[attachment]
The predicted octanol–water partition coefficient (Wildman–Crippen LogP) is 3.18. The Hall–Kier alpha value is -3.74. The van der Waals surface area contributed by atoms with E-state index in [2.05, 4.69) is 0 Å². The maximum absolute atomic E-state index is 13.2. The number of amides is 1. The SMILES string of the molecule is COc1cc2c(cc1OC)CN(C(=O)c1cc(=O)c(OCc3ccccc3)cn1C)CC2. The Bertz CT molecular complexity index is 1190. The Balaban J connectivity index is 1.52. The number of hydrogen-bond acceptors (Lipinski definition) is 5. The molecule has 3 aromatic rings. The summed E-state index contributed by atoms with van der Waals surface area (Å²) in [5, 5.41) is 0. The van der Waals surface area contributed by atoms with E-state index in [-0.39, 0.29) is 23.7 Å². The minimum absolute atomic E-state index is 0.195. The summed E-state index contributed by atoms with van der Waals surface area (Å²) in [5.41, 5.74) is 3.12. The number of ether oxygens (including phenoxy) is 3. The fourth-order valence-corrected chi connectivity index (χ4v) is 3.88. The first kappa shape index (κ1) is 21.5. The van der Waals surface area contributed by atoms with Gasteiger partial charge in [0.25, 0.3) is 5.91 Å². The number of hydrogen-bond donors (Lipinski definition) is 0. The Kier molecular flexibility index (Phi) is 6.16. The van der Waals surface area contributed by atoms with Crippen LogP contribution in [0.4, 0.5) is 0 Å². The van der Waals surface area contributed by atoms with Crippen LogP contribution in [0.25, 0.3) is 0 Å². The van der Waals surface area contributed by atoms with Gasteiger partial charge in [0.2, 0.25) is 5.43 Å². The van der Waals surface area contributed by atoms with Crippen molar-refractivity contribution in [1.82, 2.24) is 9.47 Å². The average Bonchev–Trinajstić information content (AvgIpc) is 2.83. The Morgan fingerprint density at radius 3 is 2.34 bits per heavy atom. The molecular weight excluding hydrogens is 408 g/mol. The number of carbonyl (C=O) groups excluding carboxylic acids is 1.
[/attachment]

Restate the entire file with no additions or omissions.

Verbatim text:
The predicted octanol–water partition coefficient (Wildman–Crippen LogP) is 3.18. The Hall–Kier alpha value is -3.74. The van der Waals surface area contributed by atoms with E-state index in [2.05, 4.69) is 0 Å². The maximum absolute atomic E-state index is 13.2. The number of amides is 1. The SMILES string of the molecule is COc1cc2c(cc1OC)CN(C(=O)c1cc(=O)c(OCc3ccccc3)cn1C)CC2. The Bertz CT molecular complexity index is 1190. The Balaban J connectivity index is 1.52. The number of hydrogen-bond acceptors (Lipinski definition) is 5. The molecule has 3 aromatic rings. The summed E-state index contributed by atoms with van der Waals surface area (Å²) in [5, 5.41) is 0. The van der Waals surface area contributed by atoms with E-state index in [-0.39, 0.29) is 23.7 Å². The minimum absolute atomic E-state index is 0.195. The summed E-state index contributed by atoms with van der Waals surface area (Å²) in [5.41, 5.74) is 3.12. The number of ether oxygens (including phenoxy) is 3. The fourth-order valence-corrected chi connectivity index (χ4v) is 3.88. The first kappa shape index (κ1) is 21.5. The van der Waals surface area contributed by atoms with Gasteiger partial charge in [0.25, 0.3) is 5.91 Å². The number of hydrogen-bond donors (Lipinski definition) is 0. The Kier molecular flexibility index (Phi) is 6.16. The van der Waals surface area contributed by atoms with Crippen LogP contribution in [0.4, 0.5) is 0 Å². The van der Waals surface area contributed by atoms with Crippen LogP contribution in [0.25, 0.3) is 0 Å². The van der Waals surface area contributed by atoms with Gasteiger partial charge in [0.2, 0.25) is 5.43 Å². The van der Waals surface area contributed by atoms with Crippen molar-refractivity contribution in [1.82, 2.24) is 9.47 Å². The average Bonchev–Trinajstić information content (AvgIpc) is 2.83. The Morgan fingerprint density at radius 3 is 2.34 bits per heavy atom. The molecular weight excluding hydrogens is 408 g/mol. The number of carbonyl (C=O) groups excluding carboxylic acids is 1.